Love, Love, Love – Mike Bartlett
Newcastle Theatre Company Production – September 3rd.
“Love, Love, Love” is a play written by British playwright Mike Bartlett. We had the pleasure of seeing a production of this play performed by Newcastle Theatre Company and directed by Carl Caulfield.
“The play offers many moments of comic recognition and irony”
Carl Caulfield (Director).
The play is performed in three acts, each act portraying the characters at different stages of their lives. It opens in the 1960s with the main protagonists, Kenneth and Sandra being enthused about the summer of love and all that went with it. We follow the course of their lives from young carefree people to parents of teenagers in March 1990 and finally into retirement in 2011. All acts are given an appropriate amount of ‘weight’ similar to three one act plays. It is well constructed, compelling and thought provoking. 24 hours after seeing the play we are continuing to reflect on the intent of Mike Bartlett’s writing. There is an uncomfortable resonance with what the intergenerational conflict means to us today.
An under-riding theme of the play is that older generations have amassed a great deal of wealth leaving younger generations struggling. The older generation is seen as selfish and self-indulgent by their children and there is a culture of blame on one side and defensiveness on the other but neither can see the situation from the other's perspective. This struggle is seen in the context of accusations that the baby boomers have consumed all the fruits of progress but have left only the scraps for the next generation who happen to be their children. Class warfare, mal-distribution of wealth, "haves and have-nots" have been features of human society since ancient times. However characterising the haves an have-nots across a generational divide is a new spin. Throughout history affluent people have tended to believe that they are well-off because they deserve to be, perhaps because they have worked hard , taken risks, or more often just due to historical entitlement. A more dispassionate analysis might reveal that they are simply the beneficiaries s of good fortune, such as being born at the right time in the right place, into a good family with good education, natural ability and good opportunities. When Kenneth and Sandra's daughter Rosie confronts them over this very issue Kenneth can only see that his financial security is deserved. Rosie has no financial security but feels equally deserving. This intergenerational unfairness is due to many of the opportunities available to the previous generation being no longer accessible. All this is conveyed through the character portrayals, their life stories and through the medium of sharp, witty dialogue. Despite the humour in Love, Love, Love, there are several moments that will shock.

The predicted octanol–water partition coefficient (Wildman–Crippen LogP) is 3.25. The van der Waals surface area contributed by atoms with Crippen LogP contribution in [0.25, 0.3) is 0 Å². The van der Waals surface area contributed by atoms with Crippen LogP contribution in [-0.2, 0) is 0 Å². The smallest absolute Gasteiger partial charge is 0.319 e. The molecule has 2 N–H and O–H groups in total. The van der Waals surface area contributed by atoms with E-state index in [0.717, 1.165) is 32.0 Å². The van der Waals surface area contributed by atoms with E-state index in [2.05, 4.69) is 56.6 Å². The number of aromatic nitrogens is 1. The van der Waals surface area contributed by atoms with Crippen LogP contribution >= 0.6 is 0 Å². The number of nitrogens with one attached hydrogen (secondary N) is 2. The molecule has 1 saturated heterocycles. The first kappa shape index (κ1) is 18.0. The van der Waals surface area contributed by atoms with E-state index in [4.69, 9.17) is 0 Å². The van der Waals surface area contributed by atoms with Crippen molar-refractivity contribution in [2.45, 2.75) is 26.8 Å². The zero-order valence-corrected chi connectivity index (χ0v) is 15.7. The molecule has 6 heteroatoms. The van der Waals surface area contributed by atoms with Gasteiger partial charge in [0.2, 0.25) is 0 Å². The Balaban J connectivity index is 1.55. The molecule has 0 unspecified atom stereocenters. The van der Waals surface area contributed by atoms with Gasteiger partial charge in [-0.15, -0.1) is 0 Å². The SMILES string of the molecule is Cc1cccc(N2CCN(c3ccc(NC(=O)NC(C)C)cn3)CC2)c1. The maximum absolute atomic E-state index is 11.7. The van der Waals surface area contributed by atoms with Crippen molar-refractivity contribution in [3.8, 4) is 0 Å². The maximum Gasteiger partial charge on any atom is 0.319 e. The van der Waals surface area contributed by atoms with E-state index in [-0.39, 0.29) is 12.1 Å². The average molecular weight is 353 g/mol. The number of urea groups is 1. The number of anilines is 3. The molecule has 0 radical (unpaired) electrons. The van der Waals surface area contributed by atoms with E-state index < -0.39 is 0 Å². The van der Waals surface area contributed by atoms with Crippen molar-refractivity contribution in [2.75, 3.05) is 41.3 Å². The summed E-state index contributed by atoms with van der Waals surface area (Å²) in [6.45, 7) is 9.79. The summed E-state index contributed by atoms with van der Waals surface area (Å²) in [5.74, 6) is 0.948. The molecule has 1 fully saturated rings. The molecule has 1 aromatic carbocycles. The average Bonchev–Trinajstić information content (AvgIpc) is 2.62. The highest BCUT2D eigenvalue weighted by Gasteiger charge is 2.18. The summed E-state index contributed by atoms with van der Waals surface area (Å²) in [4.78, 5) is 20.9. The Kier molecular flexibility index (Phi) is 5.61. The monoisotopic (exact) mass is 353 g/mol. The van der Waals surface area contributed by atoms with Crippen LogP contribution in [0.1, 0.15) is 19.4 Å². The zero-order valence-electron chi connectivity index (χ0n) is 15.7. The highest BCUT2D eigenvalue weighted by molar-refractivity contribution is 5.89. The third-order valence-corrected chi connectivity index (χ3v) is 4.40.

This is an ensemble play with the three primary characters of Sandra (Tracey Gordon), Kenneth (Richard Murray) and Rosie (Beth Traynor) being competently supported by Henry (Justin Smith) and Jamie (Conagh Punch). Sandra, however in our opinion, is the pivotal character to the story. Her personality drives the play forwards to portray the evolution of the life story of the characters. She evolves from a coquettish 19 year old to self absorbed adult in her early forties to self indulgent sixty year old. Kenneth goes through a similar metamorphosis but is a less intense character. He is slightly more tolerant and easy going compared to Sandra. Rosie, when we first meet her is a sulky teenager who then becomes a struggling professional musician in her late thirties in the final act. Mike Bartlett’s final commentary is delivered through her lines. The two supporting characters, Henry and Jamie round out the cast and help provide balance for the principal protagonists.
One of the challenges of the play is for the actors to portray the same characters over the span of 44 years without the benefit of hours in a make up chair and the use of prosthetics. In the NTC production the ages were conveyed through voice, mannerism, movement and costume. One of the difficulties of playing in an intimate theatre space was that the age of the actors was harder to disguise and a certain suspension of belief on the part of the audience was required in Act 1. The acting made up for a slight discrepancy in looks at 19 yrs, with excellent portrayals at 44 and 63.
Sets were minimalist and sufficiently conveyed the difference in time. Music and in particular the main theme Love, Love, Love was used effectively at just the right dramatic moment. (No spoilers!). There were many in the audience of the session we attended who were themselves baby boomers who were obviously enjoying the humour, the music and general ambience of the play. The ending promoted much discussion as audience members were leaving. (We discussed it all the way home in the car and continue to do so).
To conclude, the NTC’s production of Love, Love, Love was highly entertaining, well acted and thought provoking. Despite the humour, the audience is never left in doubt that this is a biting satire with a strong take home message for many.